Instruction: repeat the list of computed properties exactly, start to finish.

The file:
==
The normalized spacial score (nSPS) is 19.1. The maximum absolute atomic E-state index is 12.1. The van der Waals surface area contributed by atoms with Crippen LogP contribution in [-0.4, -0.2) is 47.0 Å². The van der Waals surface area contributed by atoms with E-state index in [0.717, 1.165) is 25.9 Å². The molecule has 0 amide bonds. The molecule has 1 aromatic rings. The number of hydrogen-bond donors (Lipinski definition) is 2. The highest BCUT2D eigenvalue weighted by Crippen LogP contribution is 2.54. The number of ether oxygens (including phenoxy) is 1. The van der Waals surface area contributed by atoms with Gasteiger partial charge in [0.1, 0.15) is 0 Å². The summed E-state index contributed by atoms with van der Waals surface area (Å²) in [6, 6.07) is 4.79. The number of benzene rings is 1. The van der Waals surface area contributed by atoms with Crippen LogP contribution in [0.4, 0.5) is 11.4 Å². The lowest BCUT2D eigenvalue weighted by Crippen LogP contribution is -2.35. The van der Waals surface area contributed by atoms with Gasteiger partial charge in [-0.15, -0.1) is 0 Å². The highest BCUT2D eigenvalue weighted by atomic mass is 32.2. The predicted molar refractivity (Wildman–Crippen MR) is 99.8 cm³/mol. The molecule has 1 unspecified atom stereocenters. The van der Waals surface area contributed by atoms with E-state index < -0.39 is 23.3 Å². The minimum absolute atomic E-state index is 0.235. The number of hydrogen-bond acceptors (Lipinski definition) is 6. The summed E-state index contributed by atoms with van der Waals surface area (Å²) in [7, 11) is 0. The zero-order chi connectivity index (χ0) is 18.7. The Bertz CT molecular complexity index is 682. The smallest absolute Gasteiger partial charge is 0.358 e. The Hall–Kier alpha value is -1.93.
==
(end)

The normalized spacial score (nSPS) is 19.1. The maximum absolute atomic E-state index is 12.1. The van der Waals surface area contributed by atoms with Crippen LogP contribution in [-0.4, -0.2) is 47.0 Å². The van der Waals surface area contributed by atoms with E-state index in [0.717, 1.165) is 25.9 Å². The molecule has 0 amide bonds. The molecule has 1 aromatic rings. The number of hydrogen-bond donors (Lipinski definition) is 2. The highest BCUT2D eigenvalue weighted by Crippen LogP contribution is 2.54. The number of ether oxygens (including phenoxy) is 1. The van der Waals surface area contributed by atoms with Gasteiger partial charge in [0.1, 0.15) is 0 Å². The summed E-state index contributed by atoms with van der Waals surface area (Å²) in [6, 6.07) is 4.79. The number of benzene rings is 1. The van der Waals surface area contributed by atoms with Crippen LogP contribution in [0.4, 0.5) is 11.4 Å². The lowest BCUT2D eigenvalue weighted by Crippen LogP contribution is -2.35. The van der Waals surface area contributed by atoms with Gasteiger partial charge in [-0.15, -0.1) is 0 Å². The highest BCUT2D eigenvalue weighted by atomic mass is 32.2. The predicted molar refractivity (Wildman–Crippen MR) is 99.8 cm³/mol. The molecule has 1 unspecified atom stereocenters. The van der Waals surface area contributed by atoms with E-state index < -0.39 is 23.3 Å². The minimum absolute atomic E-state index is 0.235. The number of hydrogen-bond acceptors (Lipinski definition) is 6. The summed E-state index contributed by atoms with van der Waals surface area (Å²) in [7, 11) is 0. The zero-order chi connectivity index (χ0) is 18.7. The Bertz CT molecular complexity index is 682. The smallest absolute Gasteiger partial charge is 0.358 e. The Hall–Kier alpha value is -1.93.